Community drug abuse forum at The Key

The Union of Youth held a community drug abuse forum at The Key tonight. Approximately 50-60 people (equal number of youth and adults) met in four discussion groups led by youth moderators. After 15-20 minutes of discussion on each of three set topics, the moderators summarized their group’s conversation for the entire audience. The evening ended with an ‘open mic’ segment.

If you were there, add your impressions of/reactions to the meeting. I’ll add mine later.

See the album in the gallery or view this slideshow of 15 photos:


  1. Holly Cairns said:

    This was a great meeting. I understand they’ll post meeting minutes soon Northfield’s Union of Youth– The Key.

    I felt there were a lot of important things said– the group I was in didn’t talk a lot about numbers, police, or blame but instead focused on how to help kids.

    I heard that kids didn’t know how to find NHS’s Shippy (where is her office? and there is no sign on the door? And can we call her a “resource”)

    Also, kids don’t know about consequence. If they went to Shippy or a guidance counselor about drugs and using, would that mean there’d be an immediate consequence, and what is it?

    My thoughts on that– Sometimes not helping others or yourself can bring about a worse consequence than what the school might do… but I know that clarifying what Shippy etc. does, where she is, and what she can do will help in this situation.

    I think we should speak directly to students– notes home or in newspapers might not be read by kids.

    Thanks Josh Hinnenkamp and others– I was glad to be at the meeting and I think it was the right step. IMHO, arguing over numbers and pointing fingers at the police chief, etc. won’t help the kids who need something. SHAME ON US if we decide there isn’t a problem and we are already doing enough.

    July 18, 2007
  2. Sarah Hale said:

    I second Holly — this was a fantastic meeting. One of the things that I was most pleased about was the way in which the adults present allowed the kids to speak their voice and give their opinion on drug use, education, and abuse in Northfield. I think that what we need to do right now is stop pointing fingers and start discussing what we’re going to do about this. As the commentary in Saturday’s Northfield News says, “Energy spent blaming one another diverts us from the task of working together to find solutions.” What can we as a adults in this community do to help kids make healthy choices? What is best for kids in Northfield? I believe that this is the critical quesiton we need to be asking.

    July 18, 2007
  3. One of the positive things the community can do is to create a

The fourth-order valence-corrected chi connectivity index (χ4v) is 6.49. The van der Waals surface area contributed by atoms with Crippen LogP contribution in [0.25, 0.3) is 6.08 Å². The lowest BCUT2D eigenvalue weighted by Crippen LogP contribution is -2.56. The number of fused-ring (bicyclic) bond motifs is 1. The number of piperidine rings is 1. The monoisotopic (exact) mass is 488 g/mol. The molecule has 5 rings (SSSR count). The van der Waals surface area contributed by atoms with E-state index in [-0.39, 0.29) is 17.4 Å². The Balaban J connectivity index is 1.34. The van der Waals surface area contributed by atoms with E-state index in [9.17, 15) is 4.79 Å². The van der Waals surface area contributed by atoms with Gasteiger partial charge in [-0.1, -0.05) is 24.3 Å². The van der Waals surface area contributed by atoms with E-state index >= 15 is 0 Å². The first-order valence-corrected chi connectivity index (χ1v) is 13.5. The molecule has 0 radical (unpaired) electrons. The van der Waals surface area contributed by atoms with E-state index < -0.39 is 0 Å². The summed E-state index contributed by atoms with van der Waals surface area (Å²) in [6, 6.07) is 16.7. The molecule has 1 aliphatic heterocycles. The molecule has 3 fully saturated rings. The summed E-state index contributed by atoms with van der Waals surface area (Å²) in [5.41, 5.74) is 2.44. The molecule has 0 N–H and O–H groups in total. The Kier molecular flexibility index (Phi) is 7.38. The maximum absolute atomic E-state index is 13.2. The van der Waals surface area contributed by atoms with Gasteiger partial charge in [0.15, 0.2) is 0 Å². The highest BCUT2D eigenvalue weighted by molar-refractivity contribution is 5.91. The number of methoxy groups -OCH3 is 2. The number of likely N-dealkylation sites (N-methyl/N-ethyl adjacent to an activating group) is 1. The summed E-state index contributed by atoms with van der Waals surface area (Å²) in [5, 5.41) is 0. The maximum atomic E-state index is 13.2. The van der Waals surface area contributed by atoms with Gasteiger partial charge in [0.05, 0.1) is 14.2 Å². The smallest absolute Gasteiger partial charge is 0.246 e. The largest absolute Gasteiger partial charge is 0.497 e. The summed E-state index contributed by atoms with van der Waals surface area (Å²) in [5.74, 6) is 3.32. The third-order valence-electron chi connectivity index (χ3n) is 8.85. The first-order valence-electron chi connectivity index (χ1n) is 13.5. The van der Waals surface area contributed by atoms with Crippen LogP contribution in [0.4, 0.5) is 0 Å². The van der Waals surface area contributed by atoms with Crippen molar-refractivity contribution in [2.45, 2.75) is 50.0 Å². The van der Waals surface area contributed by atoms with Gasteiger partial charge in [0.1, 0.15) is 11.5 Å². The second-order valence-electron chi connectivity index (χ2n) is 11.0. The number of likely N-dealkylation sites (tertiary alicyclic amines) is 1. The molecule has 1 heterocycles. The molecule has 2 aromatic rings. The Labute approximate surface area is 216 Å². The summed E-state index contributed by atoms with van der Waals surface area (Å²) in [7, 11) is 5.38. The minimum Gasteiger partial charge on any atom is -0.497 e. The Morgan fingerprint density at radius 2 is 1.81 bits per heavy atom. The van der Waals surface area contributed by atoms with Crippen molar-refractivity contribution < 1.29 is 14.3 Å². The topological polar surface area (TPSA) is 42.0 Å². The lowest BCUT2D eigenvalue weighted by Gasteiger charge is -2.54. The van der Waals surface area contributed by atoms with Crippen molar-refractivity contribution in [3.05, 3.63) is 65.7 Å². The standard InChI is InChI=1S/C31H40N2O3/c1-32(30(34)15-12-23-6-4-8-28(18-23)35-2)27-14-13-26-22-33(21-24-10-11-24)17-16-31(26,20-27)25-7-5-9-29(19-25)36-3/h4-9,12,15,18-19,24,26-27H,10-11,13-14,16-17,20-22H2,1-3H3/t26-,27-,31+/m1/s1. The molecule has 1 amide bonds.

“Guide to Life”. While there can be no real guide to life, there
    can be a blog or book or of thoughts by young and old and everyone of
    ideas, suggestions, and stories that help people make a life for
    themselves. I am thinking of universal ideas that help humans
    in their striving for becoming the best human they can be.

    If everyone would put in one line or one paragraph or one page,
    we’d have something of which to be proud and something to refer
    to that comes from the people right here and right now. It might
    be valuable in more ways than one.

    We can set it up however we choose, perhaps Locally Grown wants
    to spearhead it, or I will offer to work with it, or someone
    else can offer even more.


    July 18, 2007
  4. Alex Beeby said:

    I went to this phenominal meeting. It was well worth missing the council meeting that evening.

    Many interesting comments were raised. Particularly:

    The health-class drug programs are a “joke” to students. Tobacco, alcohol, pot, meth, heroin and coke are all put on the same level. Kids see that they aren’t the same thing and, thus, question/disregard the whole class. A comparison was made to abstinance-only sex-ed classes, which are also seen as a joke.

    Well-meaning actions could be exacerbating the problem. Kids are afraid of seeking help because of our enforcement-focussed environment; they don’t want to be “turning themselves in.”

    When parent’s think their child’s friend is into drugs, they often forbid their child from seeing their friend. In this attempt to prevent a “bad” influence on their child, they block a “good” influence on the friend — not to mention cast drug prevention in an unfair light for their child.

    When a former addict returns from treatment, they are often ostricized from the positive influences due to stigmatizing. The only “friends” they, then, have are the ones they had when they got adicted. They are labled as bad people rather than good people making poor decisions.

    Parents, too, are in need of support when they feel helpless about their child’s problem. They recognise the problem and have tried many ways of addressing it, but find themselves running out of ideas and further isolated from the child they love.

    Solutions raised ranged from the “Red Door” program in the cities to simply providing positive environments and influences like the Key. The “Red Door” program is a safe and confidential place for people to go for help and counseling from professionals.

    There are many misconceptions about drug use and abuse. These inhibit prevention, and can actually contribute to the problem itself.

    It was great to see so many people there openly discussing the problem and possible solutions.

    July 18, 2007